So imagine that you spend ~8 years (if everything falls in line, longer if they don't, even longer when including residency) working towards this profession. You get there and it just isn't everything you've heard of, seen, or been exposed to. This is usually worse for those who do it for the money and prestige of the profession.

 

The profession is a grind, both getting there and doing it.

 

Again, this is a complicated matter since it's human behaviour. That being said there are so many factors that affect how individuals behave, which I feel my point is one of them.

 

P.S. 

 

One of my acquaintances from school was complaining about medical school taking too long. They got accepted in Canada and hope them the best but I don't understand some individuals mentality regarding the profession. It takes long because the material is dense and patient well beings will eventually be in your hands. So...

Link to post
Share on other sites

What you are saying is interesting!

 

There is a lot of history between those two hospitals. Not sure how true this is but I was told when Victoria Hospital was built they recruited what they thought was the best doctors from the old university hospital to come our to their new and modern place etc, etc for most of the fields. At the time they were under completely different management. So imagine if you were one of the people not invited over, and what that meant your peers thought of you (or at least some of your peers).

 

Fast forward a number of years, where each group developed their own style and methods right down to the items on the surgical trays, had their own trainees taught their way, and their one internal deals and arrangements - systems that actually worked. Then they were effectively merged under one management - overnight - by the province. Now imagine those two groups having to work together after so many years, errr, not working together. I mean really not working together, ha. Imagine the politics if you can (and trust me it is hard because that is just how messy it was).

 

Now imagine the funding is reduced. Imagine you trained people that you wanted to hire in the end - almost promising them a job and now there isn't one. Imagine cuts in OR time etc, etc. Imagine meetings, more meetings, and even more meetings.

 

now you just may have had two bad days. Could easily be it. Still it is interesting (well interesting to me) to try to see how the system actually works (or doesn't, ha). It is a messy world out there :)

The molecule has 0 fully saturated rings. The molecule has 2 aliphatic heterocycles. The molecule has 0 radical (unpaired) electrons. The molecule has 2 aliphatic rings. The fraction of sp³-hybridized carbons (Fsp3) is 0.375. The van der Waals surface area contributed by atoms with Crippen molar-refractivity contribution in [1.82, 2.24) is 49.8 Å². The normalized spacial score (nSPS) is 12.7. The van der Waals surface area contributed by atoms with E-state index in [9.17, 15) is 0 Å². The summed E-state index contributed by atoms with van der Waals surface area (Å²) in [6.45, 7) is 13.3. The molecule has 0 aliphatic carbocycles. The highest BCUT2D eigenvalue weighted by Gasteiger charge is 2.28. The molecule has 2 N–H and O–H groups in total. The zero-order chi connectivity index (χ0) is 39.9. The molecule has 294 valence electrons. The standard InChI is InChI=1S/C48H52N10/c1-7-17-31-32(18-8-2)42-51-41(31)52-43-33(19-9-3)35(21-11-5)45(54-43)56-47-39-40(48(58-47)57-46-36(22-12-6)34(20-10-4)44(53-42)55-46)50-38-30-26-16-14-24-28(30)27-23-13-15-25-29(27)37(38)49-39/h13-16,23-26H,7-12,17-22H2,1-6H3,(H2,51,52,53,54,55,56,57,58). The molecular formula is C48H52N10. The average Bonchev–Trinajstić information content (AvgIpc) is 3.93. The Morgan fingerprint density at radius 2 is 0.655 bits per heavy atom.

Agree. Healthcare politics is a bigger deal than most outsiders realize. In Canada, it may be even more political because it's government funded. Double trouble lol.

Link to post
Share on other sites

We don't emphasize good communication nearly enough in medical education. There is some training in medical education, but it's very cursory - I got better training in how to talk to patients before medical school than during. More importantly, it's not well reinforced after being initially taught in pre-clerkship. Egregious examples get corrected, but not much beyond that. Anyone passable continues to be passable, even if there is significant room for improvement in patient interactions. It doesn't help that many preceptors in medicine have less-than-stellar bedside manner themselves. Of course, preceptors would have to be present when their subordinates are interacting with patients to provide feedback on bedside manner and it's surprising how little that happens. The end result is that trainees with poor patient interactions often aren't even aware they're underperforming.

 

Communication should be a much higher priority in medical education, though it inevitably does have to take second fiddle to being medically competent. A good communicator who doesn't know the medicine is far more dangerous than a poor communicator who does know the medicine, even though poor communication is quite dangerous in its own right. Fortunately we don't have to choose one or the other - we can and should have people who are skilled in both domains.

 

I'll agree with my fellow posters that the pressure, fatigue, and lack of support that comes with medicine can make some physicians more irritable and less compassionate, but I don't feel that has any place in this conversation and I'd argue they shouldn't be mentioned at all, even with disclaimers. For one, all those elements can be addressed, so if we want to put the blame on these factors, we have to turn it on ourselves at least partially, since physicians could collectively be doing a lot more to improve these factors. More importantly, to the extent that these factors are fixed parts of medicine, any blowback on patients is a misdirection of negative emotions and still completely unacceptable. We wouldn't excuse a man who comes home stressed from work if he hit his wife or children, we shouldn't absolve physicians when they pass their frustrations onto patients (or trainees, another common occurrence). Medicine has been far too tolerant of bad behaviour by using stress as an excuse.

 

All this said, I think things are better than in the past. Newer physicians seem to have better bedside manner in general when compared to older generations, though there is a huge spectrum at all ages. There is an increased focus on communication, even if progress in that direction is unacceptably slow. We're nowhere near where we should be, but at least we're past the days where practitioners can routinely be abusive with impunity; the trend is in the right direction.

Link to post
Share on other sites